Last Updated on June 19, 2019, by eNotes Editorial. Word Count: 356
The protagonist of Italo Calvino’s novel is, as the title indicates, one person who becomes two people. He begins as the Viscount Medardo of Terralba but, through a battlefield injury, is divided into good and evil selves. The first “half” who returns to his Italian home is the evil persona. The other half is rescued from the battlefield but remains there, a positive presence in everyone’s life. The “Bad ‘Un” in Terralba commits numerous sadistic acts; he especially enjoys bifurcating other things, includes plants and animals. His tactics while amorously pursuing Pamela, a lovely peasant girl, confirm his sadism. The Good ‘Un, having been healed by hermits, dedicates himself to the healing vocation. Inevitably he returns to confront his other, evil half, but his excessive virtue rubs some people the wrong way. The reunion of the opposing selves brings the story’s resolution.
The narrator, a boy about eight years old, is Medardo’s nephew. His astute observations help the reader make sense of the confusing events. Allowed free rein through Terralba’s territory, he fills the role of witness more than active participant.
Trelawney is an English physician who had been shipwrecked on Terralba’s coast. The elderly doctor boasts of his earlier sailing on memorable voyages, such as that of Captain Cook. He retains older English styles, clothes, and accessories, and the accompanying manners. With his profession of physician eclipsed by his heavy drinking, he conducts dubious scientific research.
Ezekiel is the leader of community of Huguenots on Terralba’s outskirts. Along with their exile goes deprivation and poverty, echoed in his pessimistic views.
Esau is Ezekiel’s son. Decidedly impious, he counts among his vices smoking, drinking, and cheating at cards.
Galateo is one of many lepers in a nearby community; they who try to live to the fullest through constant partying.
Pamela is the object of Medardo’s affection. An innocent, lovely peasant girl, who enjoys caring for animals, her simple demeanor covers a perceptive nature. Hiding in a cave to escape the predatory Bad ‘Un, her meeting with the Good Un sets things in motion for their eventual reunification.
Last Updated on May 6, 2015, by eNotes Editorial. Word Count: 626
Viscount Medardo of Terralba
Viscount Medardo of Terralba, a young Italian nobleman from a small principality on the coast of Italy. Fighting against the Turks, he is split in two by a cannonball; one surviving half is saved by doctors, and he returns home. Once there, he displays a perverted and evil nature, shown especially in his penchant for splitting things—such as fruits, frogs, and mushrooms—into two parts. His courtship of the peasant girl Pamela further reveals his sadistic inclinations. The other part of Medardo, which also survived and was healed by hermits, returns to Terralba; this portion of the viscount is all virtue and makes his presence known by a series of good deeds, many of which inevitably require redressing the harm done by his evil half. The people of Terralba are oppressed and terrified by the bad portion of the viscount and soon find themselves harassed and limited by the good portion. These opposing parts become known to the people of Terralba as “The Bad ’Un” and “The Good ’Un.” Inevitably, the two sides come into a conflict that can be resolved only by their reunion.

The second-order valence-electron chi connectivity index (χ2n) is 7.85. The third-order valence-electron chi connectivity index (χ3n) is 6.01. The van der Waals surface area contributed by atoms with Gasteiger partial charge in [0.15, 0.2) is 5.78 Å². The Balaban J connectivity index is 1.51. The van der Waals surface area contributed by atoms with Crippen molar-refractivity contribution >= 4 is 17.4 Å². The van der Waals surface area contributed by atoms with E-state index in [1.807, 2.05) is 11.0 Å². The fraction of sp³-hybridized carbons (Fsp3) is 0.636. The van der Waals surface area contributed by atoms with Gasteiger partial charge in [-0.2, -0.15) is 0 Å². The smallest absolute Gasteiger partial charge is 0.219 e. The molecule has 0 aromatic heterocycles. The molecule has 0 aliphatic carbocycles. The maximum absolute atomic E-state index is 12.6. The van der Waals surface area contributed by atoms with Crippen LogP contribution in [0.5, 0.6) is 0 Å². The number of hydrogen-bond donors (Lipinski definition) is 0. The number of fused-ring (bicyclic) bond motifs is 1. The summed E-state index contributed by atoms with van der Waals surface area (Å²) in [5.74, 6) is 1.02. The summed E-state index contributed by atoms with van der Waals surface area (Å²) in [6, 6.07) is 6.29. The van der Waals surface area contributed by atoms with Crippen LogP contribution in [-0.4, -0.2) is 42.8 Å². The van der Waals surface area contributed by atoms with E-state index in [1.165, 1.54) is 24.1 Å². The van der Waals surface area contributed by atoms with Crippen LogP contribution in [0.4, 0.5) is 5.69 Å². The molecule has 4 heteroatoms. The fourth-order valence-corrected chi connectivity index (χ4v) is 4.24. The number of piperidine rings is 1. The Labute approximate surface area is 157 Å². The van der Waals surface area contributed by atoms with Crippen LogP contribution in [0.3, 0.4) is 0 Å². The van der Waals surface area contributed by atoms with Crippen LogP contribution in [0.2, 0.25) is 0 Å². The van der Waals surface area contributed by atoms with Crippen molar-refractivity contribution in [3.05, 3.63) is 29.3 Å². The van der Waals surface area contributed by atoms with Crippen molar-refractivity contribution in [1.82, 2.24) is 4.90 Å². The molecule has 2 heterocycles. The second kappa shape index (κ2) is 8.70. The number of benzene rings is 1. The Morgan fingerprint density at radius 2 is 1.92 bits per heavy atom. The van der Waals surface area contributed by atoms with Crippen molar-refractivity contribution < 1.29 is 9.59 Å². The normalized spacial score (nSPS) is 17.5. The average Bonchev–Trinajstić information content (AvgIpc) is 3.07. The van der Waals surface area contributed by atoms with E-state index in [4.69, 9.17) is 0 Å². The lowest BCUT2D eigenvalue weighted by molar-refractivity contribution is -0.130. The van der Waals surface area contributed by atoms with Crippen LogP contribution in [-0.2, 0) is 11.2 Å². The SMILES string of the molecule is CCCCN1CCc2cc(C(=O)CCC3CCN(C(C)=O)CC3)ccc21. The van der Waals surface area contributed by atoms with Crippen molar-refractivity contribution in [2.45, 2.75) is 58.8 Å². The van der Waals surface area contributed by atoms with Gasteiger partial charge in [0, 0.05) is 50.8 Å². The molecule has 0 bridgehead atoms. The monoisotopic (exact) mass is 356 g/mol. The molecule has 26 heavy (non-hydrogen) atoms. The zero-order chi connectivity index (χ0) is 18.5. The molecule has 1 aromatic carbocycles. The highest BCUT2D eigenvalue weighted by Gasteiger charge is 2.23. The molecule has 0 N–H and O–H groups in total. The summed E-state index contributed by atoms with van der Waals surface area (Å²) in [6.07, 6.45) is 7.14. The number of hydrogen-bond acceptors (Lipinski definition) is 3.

The narrator, Medardo’s nephew, seven or eight years old. A shrewd and observant child with much common sense, he serves as a generally accurate and unbiased witness of events. Left mostly to himself by his family, he is free to roam the hills and coasts of Terralba and so follow the other characters throughout the novel.
Dr. Trelawney, a shipwrecked English physician living in Terralba. In his sixties, Dr. Trelawney is a short man with a face lined like an old chestnut and long, thin legs. He wears an old coat with fading trimmings, a tricorn hat, and a wig. He has traveled the world, including voyages with the famous Captain Cook, but knows nothing of the globe because he remained in his cabin playing cards the whole time. He is immensely fond of cancarone, the harsh and heavy local wine, and he practices very little medicine, seeming to be afraid of the body and disease. There is some doubt as to whether he is actually a medical doctor. Instead of healing, he conducts implausible scientific research, such as his attempts to capture will-o’-the-wisps and preserve their essence in bottles.
Ezekiel, a large, bearded, dour man, leader of the exiled Huguenots who live on a hilltop in Terralba. Although banished because of their religion, the Huguenots have lost all outward traces of its form or content and live a bleak existence best expressed in Ezekiel’s frequent oath: “Famine and plague.”